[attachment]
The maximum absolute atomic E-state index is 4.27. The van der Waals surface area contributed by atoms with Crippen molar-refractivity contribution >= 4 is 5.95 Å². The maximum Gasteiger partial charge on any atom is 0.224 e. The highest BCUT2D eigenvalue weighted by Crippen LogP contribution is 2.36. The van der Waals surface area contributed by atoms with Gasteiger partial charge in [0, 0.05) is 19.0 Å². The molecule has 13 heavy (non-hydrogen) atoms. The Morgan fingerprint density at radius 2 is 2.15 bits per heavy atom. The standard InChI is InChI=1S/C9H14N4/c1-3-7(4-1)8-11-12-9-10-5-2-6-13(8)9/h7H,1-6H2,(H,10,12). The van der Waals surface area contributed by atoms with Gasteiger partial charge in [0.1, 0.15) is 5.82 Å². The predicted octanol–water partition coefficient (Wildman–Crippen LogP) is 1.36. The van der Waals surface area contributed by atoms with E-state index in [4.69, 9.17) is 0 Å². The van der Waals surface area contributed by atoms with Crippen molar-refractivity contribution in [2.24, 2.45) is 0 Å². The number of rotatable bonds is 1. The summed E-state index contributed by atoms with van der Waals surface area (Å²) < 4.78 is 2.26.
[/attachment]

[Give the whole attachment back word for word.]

The maximum absolute atomic E-state index is 4.27. The van der Waals surface area contributed by atoms with Crippen molar-refractivity contribution >= 4 is 5.95 Å². The maximum Gasteiger partial charge on any atom is 0.224 e. The highest BCUT2D eigenvalue weighted by Crippen LogP contribution is 2.36. The van der Waals surface area contributed by atoms with Gasteiger partial charge in [0, 0.05) is 19.0 Å². The molecule has 13 heavy (non-hydrogen) atoms. The Morgan fingerprint density at radius 2 is 2.15 bits per heavy atom. The standard InChI is InChI=1S/C9H14N4/c1-3-7(4-1)8-11-12-9-10-5-2-6-13(8)9/h7H,1-6H2,(H,10,12). The van der Waals surface area contributed by atoms with Gasteiger partial charge in [0.1, 0.15) is 5.82 Å². The predicted octanol–water partition coefficient (Wildman–Crippen LogP) is 1.36. The van der Waals surface area contributed by atoms with E-state index in [4.69, 9.17) is 0 Å². The van der Waals surface area contributed by atoms with Crippen molar-refractivity contribution in [2.24, 2.45) is 0 Å². The number of rotatable bonds is 1. The summed E-state index contributed by atoms with van der Waals surface area (Å²) < 4.78 is 2.26.